My son is now 13 and has been running away since he was 7. He tends to do it when he is stressed or overwhelmed. I asked him why he did it and he says because I feel free. All the stuff that is jumbled in my head goes away when I run. I try and prevent stressful and overwhelming situations. I don’t push him to have conversations he doesn’t want to and I have found out that when he is ready he comes to be to talk.

September 14, 2011 at 4:43 pm
(9) jerrh keith says:

comments can be directed to me j@gotohighschoolonline.com
i have an autistic 4 year old, he runs he bolts he disappears,
i bought a monkey harness for him at wal mart, and when i put it on him to make sure he didnt bolt, cops at the wal mart told me they’d arrest me if i didnt remove it… hes bolted from me at the wellington green mall, ran up the stairs, i searched everywhere thenthey took a report with the police and reported me for neglecting the child… i read someone actually tied their 4 year old to a post while they were packing a truck so he wouldnt bolt, so the DCF took the child away from the family! so what happened? he bolted with the foster parents and disappeared! so the problem is that we try to keep the child safe, its impossible without having some bozo complain not knowing the child! so you have to be quiet, low key so the nosy neighbors don’t complain, otherwise the dcf takes over the house, etc…

September 14, 2011 at 4:44 pm
(10) jerrh keith says:

i’ve had 22 complaints all unsubstantiated, never went to court but you k now i’d like to! i want to have the courts rule on this as its getting harder to control the child from bolting… and now hes into the chasing, he wants someone to chase him, he ran from me at target… we had 6 people chasing him and he was faster than all of us… laughing the whole time… its very very hard as its fun to play tag and chase me but you can’t do it unless in an enclosed area… and out of view of scary crazy nosy neighbors who want to know why how where when… instead of minding their own business…. its impossible to have an autistic nowadays let alone aNY CHILD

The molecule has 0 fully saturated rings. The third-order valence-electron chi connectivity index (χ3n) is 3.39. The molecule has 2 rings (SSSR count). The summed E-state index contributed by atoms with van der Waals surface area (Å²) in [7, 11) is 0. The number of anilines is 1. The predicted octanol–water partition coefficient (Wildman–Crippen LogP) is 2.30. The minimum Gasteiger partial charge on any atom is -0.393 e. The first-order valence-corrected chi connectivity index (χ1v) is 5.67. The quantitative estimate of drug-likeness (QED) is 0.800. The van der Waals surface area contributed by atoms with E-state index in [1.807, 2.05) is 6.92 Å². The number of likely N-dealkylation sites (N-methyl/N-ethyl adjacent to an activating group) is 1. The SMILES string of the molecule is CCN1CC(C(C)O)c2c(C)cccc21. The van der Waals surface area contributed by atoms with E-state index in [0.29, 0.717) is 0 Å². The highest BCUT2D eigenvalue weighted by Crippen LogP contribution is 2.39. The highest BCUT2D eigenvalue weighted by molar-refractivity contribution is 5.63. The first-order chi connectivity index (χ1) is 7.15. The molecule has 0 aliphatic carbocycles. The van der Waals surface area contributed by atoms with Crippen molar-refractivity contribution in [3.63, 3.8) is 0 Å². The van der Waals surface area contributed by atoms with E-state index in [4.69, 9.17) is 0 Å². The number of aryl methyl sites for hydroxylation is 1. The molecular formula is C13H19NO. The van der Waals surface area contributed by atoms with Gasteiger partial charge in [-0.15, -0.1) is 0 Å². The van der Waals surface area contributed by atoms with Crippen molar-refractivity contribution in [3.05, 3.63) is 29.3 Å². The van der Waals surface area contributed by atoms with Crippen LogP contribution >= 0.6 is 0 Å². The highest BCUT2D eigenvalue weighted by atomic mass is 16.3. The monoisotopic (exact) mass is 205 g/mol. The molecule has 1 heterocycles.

i had it in a theatre, he bolted into the theatre, i thought he was there and ran into a movie, so while i was checking all the theatrues, and reported it to the managers, i go outside on a lark, and 2 sets of families were chasing him behind bushes…
outside….!!!! and one burly guy said i should go to jail for ALLOWING HIM TO GO OUT IN THIS HEAT.. … like i did it on purpose, he wanted to get into a fight with me a fistfight and he wanted to call the dcf… you see, no way to win

Leave a Comment

Line and paragraph breaks are automatic. Some HTML allowed: <a href="" title="">, <b>, <i>, <strike>
  1. About.com
  2. Health
  3. Autism Spectrum Disorders

©2014 About.com. All rights reserved.

We comply with the HONcode standard
for trustworthy health
information: verify here.